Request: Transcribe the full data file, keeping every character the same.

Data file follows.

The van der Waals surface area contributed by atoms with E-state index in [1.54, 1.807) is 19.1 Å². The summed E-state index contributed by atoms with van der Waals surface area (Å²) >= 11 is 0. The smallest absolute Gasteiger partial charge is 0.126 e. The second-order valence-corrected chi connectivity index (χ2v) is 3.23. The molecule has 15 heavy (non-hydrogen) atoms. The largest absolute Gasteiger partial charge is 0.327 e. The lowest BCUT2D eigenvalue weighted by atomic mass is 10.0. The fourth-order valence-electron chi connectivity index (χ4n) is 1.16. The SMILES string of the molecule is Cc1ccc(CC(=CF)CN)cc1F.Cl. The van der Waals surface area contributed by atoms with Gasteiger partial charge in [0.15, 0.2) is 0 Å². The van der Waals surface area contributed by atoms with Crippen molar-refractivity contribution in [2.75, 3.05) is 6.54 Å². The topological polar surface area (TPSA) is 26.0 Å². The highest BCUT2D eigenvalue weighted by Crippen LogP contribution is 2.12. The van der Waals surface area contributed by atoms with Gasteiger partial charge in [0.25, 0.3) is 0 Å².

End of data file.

The van der Waals surface area contributed by atoms with E-state index in [1.54, 1.807) is 19.1 Å². The summed E-state index contributed by atoms with van der Waals surface area (Å²) >= 11 is 0. The smallest absolute Gasteiger partial charge is 0.126 e. The second-order valence-corrected chi connectivity index (χ2v) is 3.23. The molecule has 15 heavy (non-hydrogen) atoms. The largest absolute Gasteiger partial charge is 0.327 e. The lowest BCUT2D eigenvalue weighted by atomic mass is 10.0. The fourth-order valence-electron chi connectivity index (χ4n) is 1.16. The SMILES string of the molecule is Cc1ccc(CC(=CF)CN)cc1F.Cl. The van der Waals surface area contributed by atoms with Gasteiger partial charge in [0.15, 0.2) is 0 Å². The van der Waals surface area contributed by atoms with Crippen molar-refractivity contribution in [2.75, 3.05) is 6.54 Å². The topological polar surface area (TPSA) is 26.0 Å². The highest BCUT2D eigenvalue weighted by Crippen LogP contribution is 2.12. The van der Waals surface area contributed by atoms with Gasteiger partial charge in [0.25, 0.3) is 0 Å².